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Jajum Bajara birthing program celebrates early success

19 October 2021

A new Bayside birthing program focussed on continuity of care for Birthing in our Community is celebrating early success with the births of dozens of healthy and happy babies.

The Jajum Bajara program, officially launched by the Bay last week, is a partnership model of maternity care between Yulu Burri-Ba Aboriginal Corporation for Community Health (YBB), the Institute for Urban Indigenous Health (IUIH) and Metro South Health's Redland Hospital to provide a holistic service for Indigenous families.

The care provided by a dedicated Midwifery Group Practice – Birthing in Our Community (BIOC) is proven to deliver better outcomes and decreased interventions, safe and timely access to support for mother and baby regardless of risk.

In development since early last year, the focus of Jajum Bajara is to provide women with choices and opportunity to engage in the decision making about the care she and her family receives.

Yulu-Burri-Ba CEO David Collins said it was important for children to grow with a cultural understanding, and a sense of identity.

"This is bub’s first connection with culture, community, and country. Enabling our Yulu-Burri-Ba families to access the right support for their birth in a safe environment makes so much difference – and has a lifelong impact."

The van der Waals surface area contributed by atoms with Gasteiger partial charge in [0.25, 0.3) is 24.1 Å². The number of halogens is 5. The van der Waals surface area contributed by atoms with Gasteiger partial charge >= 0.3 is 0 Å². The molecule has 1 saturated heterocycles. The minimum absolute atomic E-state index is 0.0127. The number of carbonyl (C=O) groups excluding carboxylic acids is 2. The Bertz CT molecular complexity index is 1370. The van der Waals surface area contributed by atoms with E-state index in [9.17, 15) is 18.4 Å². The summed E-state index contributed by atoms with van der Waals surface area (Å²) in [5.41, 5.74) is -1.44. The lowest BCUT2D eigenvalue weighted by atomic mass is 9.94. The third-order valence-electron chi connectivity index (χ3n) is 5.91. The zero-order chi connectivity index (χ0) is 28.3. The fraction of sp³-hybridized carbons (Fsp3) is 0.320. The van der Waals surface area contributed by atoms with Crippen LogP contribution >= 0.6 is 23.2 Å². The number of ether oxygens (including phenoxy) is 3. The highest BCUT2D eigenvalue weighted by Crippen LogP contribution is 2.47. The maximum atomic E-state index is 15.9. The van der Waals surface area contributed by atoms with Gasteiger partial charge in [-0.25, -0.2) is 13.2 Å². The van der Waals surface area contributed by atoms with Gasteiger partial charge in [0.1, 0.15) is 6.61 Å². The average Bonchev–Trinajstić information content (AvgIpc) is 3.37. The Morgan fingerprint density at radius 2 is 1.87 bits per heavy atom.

Institute for Urban Indigenous Health CEO Adrian Carson said bubs born through this model of care were much less likely be born prematurely which had a positive impact on every single aspect of life – for both bub and their family.

“This model is something we would like to see available to all women birthing Aboriginal and Torres Strait Islander babies, so that these outcomes can be replicated nationally.”

Metro South Health Board Chair Janine Walker said the unique, indigenous led antenatal care model provided mothers with 24/7 access to the same midwives and indigenous family support workers.

"Research tells us that culturally and clinically safe care strengthens support for families," she said.

“The year before birth and the year after birth is the most important time in life and this program will care for women and their families, providing access to their own midwife, their own indigenous family support worker, a multidisciplinary team including allied, primary and social health services, paediatric specialists as well as intensive parenting and quit smoking programs.”

“We want every Indigenous mother to deliver their baby at the right gestation and at a healthy weight, and this is just another important step towards closing the gap for Aboriginal and Torres Strait Islander people to ensure they access the services they need to achieve the very best health outcomes possible.”

Last updated 19 October 2021
Last reviewed 19 October 2021

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